MTN Nigeria is exploring ways of getting the public to trade its shares without listing on the Nigerian Stock Exchange (NSE) via the initial public offering (IPO).
Ralph Mupita, MTN’s chief financial officer, said the company will not get a fair price for its shares under the current market conditions.
MTN recently had a dispute with the Central Bank of Nigeria (CBN) over an alleged repatriation of $8.1 billion using irregular certificates of importation.
“The IPO type of listing has become challenging under current market conditions,” he told Bloomberg.
“We are exploring other options. The Nigerian business would not get fair value under current market conditions.”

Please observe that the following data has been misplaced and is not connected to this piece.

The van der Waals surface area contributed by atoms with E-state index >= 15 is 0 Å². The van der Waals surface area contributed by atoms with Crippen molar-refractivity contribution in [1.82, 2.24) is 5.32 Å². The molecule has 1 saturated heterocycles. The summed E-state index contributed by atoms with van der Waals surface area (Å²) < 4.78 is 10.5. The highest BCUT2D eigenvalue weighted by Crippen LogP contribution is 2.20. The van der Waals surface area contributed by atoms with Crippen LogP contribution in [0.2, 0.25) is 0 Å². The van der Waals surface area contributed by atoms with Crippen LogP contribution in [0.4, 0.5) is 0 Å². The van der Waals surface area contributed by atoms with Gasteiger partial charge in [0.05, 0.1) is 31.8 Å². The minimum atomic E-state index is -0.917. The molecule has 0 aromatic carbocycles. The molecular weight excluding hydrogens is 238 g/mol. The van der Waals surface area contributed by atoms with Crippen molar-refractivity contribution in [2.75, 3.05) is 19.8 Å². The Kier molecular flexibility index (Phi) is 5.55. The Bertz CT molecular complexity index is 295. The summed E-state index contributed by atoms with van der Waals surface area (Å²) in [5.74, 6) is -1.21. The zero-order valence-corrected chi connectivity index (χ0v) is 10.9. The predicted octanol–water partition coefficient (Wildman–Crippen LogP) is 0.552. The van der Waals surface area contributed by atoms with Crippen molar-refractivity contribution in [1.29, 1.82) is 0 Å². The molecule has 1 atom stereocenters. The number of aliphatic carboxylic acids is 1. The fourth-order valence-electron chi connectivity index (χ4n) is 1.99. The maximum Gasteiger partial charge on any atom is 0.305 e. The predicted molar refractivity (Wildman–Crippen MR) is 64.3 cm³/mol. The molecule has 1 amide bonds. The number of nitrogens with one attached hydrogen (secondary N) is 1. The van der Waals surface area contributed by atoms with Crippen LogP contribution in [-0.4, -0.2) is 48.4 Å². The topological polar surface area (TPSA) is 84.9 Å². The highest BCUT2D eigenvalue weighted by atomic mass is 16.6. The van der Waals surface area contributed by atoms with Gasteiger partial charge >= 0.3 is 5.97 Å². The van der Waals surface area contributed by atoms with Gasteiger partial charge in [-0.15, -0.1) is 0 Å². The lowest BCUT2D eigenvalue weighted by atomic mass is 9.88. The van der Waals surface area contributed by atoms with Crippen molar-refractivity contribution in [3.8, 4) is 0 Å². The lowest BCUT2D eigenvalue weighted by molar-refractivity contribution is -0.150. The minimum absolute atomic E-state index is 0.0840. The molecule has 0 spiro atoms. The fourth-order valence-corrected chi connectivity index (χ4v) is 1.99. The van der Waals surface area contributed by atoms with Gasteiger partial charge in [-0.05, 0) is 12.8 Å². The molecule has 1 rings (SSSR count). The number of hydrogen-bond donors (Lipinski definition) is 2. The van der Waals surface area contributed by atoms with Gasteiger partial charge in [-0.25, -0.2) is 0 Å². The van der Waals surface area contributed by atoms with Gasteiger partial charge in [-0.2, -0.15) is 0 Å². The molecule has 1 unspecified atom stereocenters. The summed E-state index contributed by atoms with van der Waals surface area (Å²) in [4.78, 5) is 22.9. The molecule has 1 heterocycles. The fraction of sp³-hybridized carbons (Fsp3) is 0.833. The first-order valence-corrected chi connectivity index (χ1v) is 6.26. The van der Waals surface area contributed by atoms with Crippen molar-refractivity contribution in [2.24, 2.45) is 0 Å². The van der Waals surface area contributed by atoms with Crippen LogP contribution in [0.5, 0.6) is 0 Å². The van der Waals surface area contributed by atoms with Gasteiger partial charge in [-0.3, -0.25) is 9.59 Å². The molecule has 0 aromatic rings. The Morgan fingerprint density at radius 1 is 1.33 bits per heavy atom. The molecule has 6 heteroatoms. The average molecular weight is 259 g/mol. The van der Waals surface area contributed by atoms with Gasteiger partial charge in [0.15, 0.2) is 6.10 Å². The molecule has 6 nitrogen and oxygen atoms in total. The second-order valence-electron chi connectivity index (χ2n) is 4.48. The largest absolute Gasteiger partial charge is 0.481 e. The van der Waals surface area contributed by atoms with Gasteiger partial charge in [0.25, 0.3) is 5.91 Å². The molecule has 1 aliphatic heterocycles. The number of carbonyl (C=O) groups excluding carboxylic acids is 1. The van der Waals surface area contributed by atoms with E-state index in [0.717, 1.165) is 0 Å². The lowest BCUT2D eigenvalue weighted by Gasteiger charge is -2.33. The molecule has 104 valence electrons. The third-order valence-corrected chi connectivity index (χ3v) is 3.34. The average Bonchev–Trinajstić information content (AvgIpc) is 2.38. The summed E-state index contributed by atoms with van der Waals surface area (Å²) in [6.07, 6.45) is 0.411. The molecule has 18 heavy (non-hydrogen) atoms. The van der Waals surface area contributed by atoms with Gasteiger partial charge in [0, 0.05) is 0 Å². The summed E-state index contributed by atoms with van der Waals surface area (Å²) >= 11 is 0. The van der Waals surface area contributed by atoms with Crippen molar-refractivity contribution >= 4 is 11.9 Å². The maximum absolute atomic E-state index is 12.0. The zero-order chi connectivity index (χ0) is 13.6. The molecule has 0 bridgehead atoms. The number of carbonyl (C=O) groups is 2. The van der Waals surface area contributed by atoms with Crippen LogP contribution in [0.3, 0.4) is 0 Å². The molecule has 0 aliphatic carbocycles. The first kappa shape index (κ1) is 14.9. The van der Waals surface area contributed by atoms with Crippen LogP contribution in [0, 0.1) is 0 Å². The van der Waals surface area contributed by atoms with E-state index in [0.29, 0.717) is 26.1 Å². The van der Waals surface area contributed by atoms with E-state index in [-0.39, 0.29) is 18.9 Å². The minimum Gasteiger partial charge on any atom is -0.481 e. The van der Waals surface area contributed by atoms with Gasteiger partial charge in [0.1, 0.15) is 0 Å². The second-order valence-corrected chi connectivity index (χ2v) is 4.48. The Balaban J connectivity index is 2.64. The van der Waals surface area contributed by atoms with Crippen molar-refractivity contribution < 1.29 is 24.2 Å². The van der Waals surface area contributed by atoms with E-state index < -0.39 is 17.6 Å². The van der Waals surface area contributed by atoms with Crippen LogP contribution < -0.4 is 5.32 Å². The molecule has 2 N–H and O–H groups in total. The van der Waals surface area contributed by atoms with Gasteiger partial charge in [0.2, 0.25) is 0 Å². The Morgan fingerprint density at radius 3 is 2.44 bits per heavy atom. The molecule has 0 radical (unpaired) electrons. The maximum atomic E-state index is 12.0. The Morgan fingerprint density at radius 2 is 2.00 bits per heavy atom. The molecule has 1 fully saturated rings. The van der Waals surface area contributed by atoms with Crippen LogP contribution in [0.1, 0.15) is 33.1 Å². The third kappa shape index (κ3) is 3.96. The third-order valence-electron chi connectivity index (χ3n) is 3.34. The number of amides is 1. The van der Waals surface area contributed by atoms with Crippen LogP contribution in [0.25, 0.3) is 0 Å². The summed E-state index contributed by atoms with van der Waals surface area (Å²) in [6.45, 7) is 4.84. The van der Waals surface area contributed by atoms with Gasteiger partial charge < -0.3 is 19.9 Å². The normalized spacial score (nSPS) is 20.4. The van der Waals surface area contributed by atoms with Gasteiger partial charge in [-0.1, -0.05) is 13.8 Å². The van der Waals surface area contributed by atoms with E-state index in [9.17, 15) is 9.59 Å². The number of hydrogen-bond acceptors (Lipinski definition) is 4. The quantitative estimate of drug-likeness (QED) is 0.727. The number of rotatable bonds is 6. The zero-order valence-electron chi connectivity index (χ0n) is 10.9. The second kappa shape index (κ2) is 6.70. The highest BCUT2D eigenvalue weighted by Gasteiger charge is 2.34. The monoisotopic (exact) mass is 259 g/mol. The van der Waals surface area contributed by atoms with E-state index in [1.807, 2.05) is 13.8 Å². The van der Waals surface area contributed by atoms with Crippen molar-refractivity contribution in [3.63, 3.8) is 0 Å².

He said a listing by introduction is the simplest way forward but the company’s board will make the final decision.
According to Mupita, the company is still committed to a listing despite the tussle.
“We have sought legal protection for our Nigerian business and a judge has been appointed for upcoming hearings,” Mupita said.
In a recent statement by Isaac Okorafor, CBN’s spokesman, the apex bank said it is reviewing the sanctions based on new information provided by MTN and the four banks.
The Nigerian Communications Commission (NCC) has already given the company a May 2019 deadline to complete the listing.